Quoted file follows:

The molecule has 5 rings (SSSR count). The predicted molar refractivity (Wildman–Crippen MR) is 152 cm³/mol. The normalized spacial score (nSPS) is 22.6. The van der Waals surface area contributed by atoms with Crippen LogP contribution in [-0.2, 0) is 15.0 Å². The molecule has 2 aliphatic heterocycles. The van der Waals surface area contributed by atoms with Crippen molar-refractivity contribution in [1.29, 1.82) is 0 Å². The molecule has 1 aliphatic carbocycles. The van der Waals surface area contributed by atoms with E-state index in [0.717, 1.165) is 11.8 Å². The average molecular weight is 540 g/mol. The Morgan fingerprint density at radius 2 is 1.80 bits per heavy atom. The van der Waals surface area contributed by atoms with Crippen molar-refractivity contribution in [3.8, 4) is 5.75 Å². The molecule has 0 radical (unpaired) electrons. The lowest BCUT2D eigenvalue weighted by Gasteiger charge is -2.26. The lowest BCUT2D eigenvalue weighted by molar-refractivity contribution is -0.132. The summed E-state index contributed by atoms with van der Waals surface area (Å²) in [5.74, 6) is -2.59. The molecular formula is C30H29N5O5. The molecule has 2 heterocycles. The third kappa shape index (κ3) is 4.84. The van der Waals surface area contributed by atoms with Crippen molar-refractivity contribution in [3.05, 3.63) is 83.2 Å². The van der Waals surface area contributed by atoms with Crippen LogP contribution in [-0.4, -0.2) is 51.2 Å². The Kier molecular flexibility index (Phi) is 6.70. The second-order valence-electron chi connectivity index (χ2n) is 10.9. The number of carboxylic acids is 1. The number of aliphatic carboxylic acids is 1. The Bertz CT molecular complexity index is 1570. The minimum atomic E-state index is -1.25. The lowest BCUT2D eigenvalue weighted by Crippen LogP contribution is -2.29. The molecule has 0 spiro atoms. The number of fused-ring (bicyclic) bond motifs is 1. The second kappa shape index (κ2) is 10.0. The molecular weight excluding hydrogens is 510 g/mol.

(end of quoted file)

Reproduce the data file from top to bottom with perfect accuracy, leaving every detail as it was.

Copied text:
The molecule has 5 rings (SSSR count). The predicted molar refractivity (Wildman–Crippen MR) is 152 cm³/mol. The normalized spacial score (nSPS) is 22.6. The van der Waals surface area contributed by atoms with Crippen LogP contribution in [-0.2, 0) is 15.0 Å². The molecule has 2 aliphatic heterocycles. The van der Waals surface area contributed by atoms with Crippen molar-refractivity contribution in [1.29, 1.82) is 0 Å². The molecule has 1 aliphatic carbocycles. The van der Waals surface area contributed by atoms with E-state index in [0.717, 1.165) is 11.8 Å². The average molecular weight is 540 g/mol. The Morgan fingerprint density at radius 2 is 1.80 bits per heavy atom. The van der Waals surface area contributed by atoms with Crippen molar-refractivity contribution in [3.8, 4) is 5.75 Å². The molecule has 0 radical (unpaired) electrons. The lowest BCUT2D eigenvalue weighted by Gasteiger charge is -2.26. The lowest BCUT2D eigenvalue weighted by molar-refractivity contribution is -0.132. The summed E-state index contributed by atoms with van der Waals surface area (Å²) in [5.74, 6) is -2.59. The molecular formula is C30H29N5O5. The molecule has 2 heterocycles. The third kappa shape index (κ3) is 4.84. The van der Waals surface area contributed by atoms with Crippen molar-refractivity contribution in [3.05, 3.63) is 83.2 Å². The van der Waals surface area contributed by atoms with Crippen LogP contribution in [-0.4, -0.2) is 51.2 Å². The Kier molecular flexibility index (Phi) is 6.70. The second-order valence-electron chi connectivity index (χ2n) is 10.9. The number of carboxylic acids is 1. The number of aliphatic carboxylic acids is 1. The Bertz CT molecular complexity index is 1570. The minimum atomic E-state index is -1.25. The lowest BCUT2D eigenvalue weighted by Crippen LogP contribution is -2.29. The molecule has 0 spiro atoms. The number of fused-ring (bicyclic) bond motifs is 1. The second kappa shape index (κ2) is 10.0. The molecular weight excluding hydrogens is 510 g/mol.